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Naval History

  • Civil War Times Magazine

    Hell in the Harbor

    Accurate Rebel ‘shot and shell’ terrified Fort Sumter’s garrison. Charleston Harbor, April 1861: Three hours before dawn, a single shell announced the war’s beginning. Suddenly something flashed and boomed ashore. In Fort Sumter...

  • World War II Magazine

    WWII Today- February 2011

    Merciful Lie? Convicted War Criminal May Have Saved Allied Lives It was a meeting that may well have changed the course of the war— although not in the way historians have long assumed. Victory seemed to be slipping away from the Germans...

  • World War II Magazine

    WWII Model Review: Yukikaze

    Japan’s Yukikaze Destroyer The commissioned in 1940, saw action in Yukikaze, a Kagero-class destroyer most of the big battles in the Pacific War. In December 1941, it supported Japanese landings at Luzon. The ship screened troop landings...

  • World War II Magazine

    Red Ramage’s Wild Ride

    An American sub skipper chases an elusive Japanese convoy—and finds unparalleled glory. The commanding officer was hopping back and forth between the lookouts on the radar screen in the conning tower, and the plot table in the...

  • World War II Magazine

    Clean Sweep: A Mine Sweeper’s Journey

    After the war ended, the war against underwater mines went on. One sailor’s story. On paper, in August 1945, and nearly every serviceman wanted to go home. For me and others serving on minesweepers, the war was over the end seemed...

  • MHQ Magazine

    Sea Change- Reinvention of the U.S. Navy

    How the U.S. Navy reinvented itself— and its sailors—during a century of radical change in technology and warfare. Navies, at first sight, appear to be highly traditional, even reactionary, organizations. The 21st-century U.S. Navy...

  • MHQ Magazine

    Catch Me If You Can

    How a crafty German admiral led the Royal Navy on a wild chase across the Mediterranean and changed the balance of power in the First World War. Almost a year into World War I, American diplomat Lewis Einstein met Wilhelm Souchon, a rear...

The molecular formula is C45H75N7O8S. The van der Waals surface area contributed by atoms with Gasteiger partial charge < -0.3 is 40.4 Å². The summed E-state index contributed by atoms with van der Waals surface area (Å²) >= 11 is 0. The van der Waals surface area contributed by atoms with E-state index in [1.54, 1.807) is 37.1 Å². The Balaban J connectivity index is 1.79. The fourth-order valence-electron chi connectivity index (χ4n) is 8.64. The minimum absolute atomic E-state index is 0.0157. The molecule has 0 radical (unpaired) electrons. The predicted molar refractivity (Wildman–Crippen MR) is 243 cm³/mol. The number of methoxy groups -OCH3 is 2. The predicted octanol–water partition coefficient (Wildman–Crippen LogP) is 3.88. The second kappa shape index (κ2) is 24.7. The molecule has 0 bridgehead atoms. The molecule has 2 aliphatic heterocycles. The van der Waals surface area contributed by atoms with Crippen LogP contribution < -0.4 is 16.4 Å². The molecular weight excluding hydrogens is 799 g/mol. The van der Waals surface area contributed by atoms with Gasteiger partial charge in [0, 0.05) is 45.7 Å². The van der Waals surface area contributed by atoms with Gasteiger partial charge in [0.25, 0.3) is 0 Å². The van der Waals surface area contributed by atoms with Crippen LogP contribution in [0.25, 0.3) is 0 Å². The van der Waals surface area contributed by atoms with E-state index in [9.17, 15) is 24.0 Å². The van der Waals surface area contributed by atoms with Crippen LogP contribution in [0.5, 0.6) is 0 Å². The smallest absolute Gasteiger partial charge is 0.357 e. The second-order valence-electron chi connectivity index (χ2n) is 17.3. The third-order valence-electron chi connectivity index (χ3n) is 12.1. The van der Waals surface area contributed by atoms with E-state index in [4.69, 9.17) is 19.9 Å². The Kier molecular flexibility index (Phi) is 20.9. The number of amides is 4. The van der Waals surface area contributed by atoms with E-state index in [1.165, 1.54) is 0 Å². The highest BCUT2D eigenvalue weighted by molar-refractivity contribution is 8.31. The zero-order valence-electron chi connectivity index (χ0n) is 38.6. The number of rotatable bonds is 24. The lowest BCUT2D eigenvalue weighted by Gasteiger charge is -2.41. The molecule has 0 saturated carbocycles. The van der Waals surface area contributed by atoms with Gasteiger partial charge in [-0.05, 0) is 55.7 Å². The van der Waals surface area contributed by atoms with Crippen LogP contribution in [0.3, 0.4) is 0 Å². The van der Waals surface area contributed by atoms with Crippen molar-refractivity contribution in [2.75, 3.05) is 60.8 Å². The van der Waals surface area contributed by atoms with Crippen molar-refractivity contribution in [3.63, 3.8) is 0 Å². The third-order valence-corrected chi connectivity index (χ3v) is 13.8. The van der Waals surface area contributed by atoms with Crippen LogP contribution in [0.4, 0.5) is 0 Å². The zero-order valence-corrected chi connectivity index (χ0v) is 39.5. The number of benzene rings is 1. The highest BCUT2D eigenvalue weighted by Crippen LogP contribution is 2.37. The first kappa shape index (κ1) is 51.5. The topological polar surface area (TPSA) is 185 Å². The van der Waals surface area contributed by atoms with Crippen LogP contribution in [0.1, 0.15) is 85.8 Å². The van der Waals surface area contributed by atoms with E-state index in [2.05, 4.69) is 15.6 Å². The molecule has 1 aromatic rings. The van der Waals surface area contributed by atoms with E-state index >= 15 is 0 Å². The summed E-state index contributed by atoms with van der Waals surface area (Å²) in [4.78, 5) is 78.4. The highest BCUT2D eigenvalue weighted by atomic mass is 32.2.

• MHQ Magazine

    The Fireball at Zonchio

    A ferocious battle with the Turks marked the end of Venice’s sea power. On October 31, 1498, a Venetian merchant, Andrea Gritti, wrote home from the Ottoman capital of Constantinople: “I can’t tell you more about business and...

  • MHQ Magazine

    Experience: Life on an Ironclad

    A Union sailor’s letters describe his posting at Richmond’s naval front and the Confederacy’s final days. The story of the common soldier in the American Civil War is well known. Less familiar are narratives of the common sailor’s...

  • America's Civil War Magazine

    A Different Kind of Naval Warfare

    In early March 1862, crews in Brooklyn, N.Y., and Portsmouth, Va., rushed to complete two vessels radically different designs. In Brooklyn, the Union ironclad Monitor completed sea trials before heading to Hampton Roads, Va., to counter...

  • America's Civil War Magazine

    Legends: A battle of “firsts” at Fort Hatteras

    The Hatteras Inlet, running between Ocracoke and Hatteras islands on North Carolina’s Outer Banks, has always provided oceangoing vessels with rare deep-water access to the state’s inland coastal towns, making it a frequented—and...

  • Military History Magazine

    Valor: Pearl Harbor’s Unlikely Hero

    Doris Miller U.S. Navy Navy Cross Pearl Harbor, Hawaii Dec. 7, 1941 At a May 27, 1942, award ceremony on the flight deck of the aircraft carrier USS Enterprise, Admiral Chester W. Nimitz pinned the Navy Cross on the uniform of a tall,...

  • Military History Magazine

    Hallowed Ground: Fort Monroe, Virginia

    Coastal Virginia is seamed by tidal rivers, marshes and creeks that feed into and are fed by Chesapeake Bay, which in turn flows into the Atlantic Ocean. One fragile spit of land sits at the crossroads of this watery world—Old Point...

  • Military History Magazine

    The Prophet of Sea Power

    In 1890 Alfred Thayer Mahan published a book that transformed naval theory—and unleashed the world’s great fleets. Democracies are good at war for many of the same reasons they are good at capitalism and at the enhancement of the human...

  • Military History Magazine

    Nelson: What Made Him Great?

    Boldness, genius and a rare willingness to risk all in pursuit of victory. Few would disagree that Great Britain’s Vice Admiral Lord Horatio Nelson (1758–1805) was a great naval leader. Indeed, many historians consider him the...

  • Military History Magazine

    William Jones-Secretary Who?

    Though virtually forgotten by history, William Jones was instrumental in creating the U.S. Navy that stunned Britain’s Royal Navy in the War of 1812. Naval history is replete with stirring tales of brave captains and stalwart crews, of...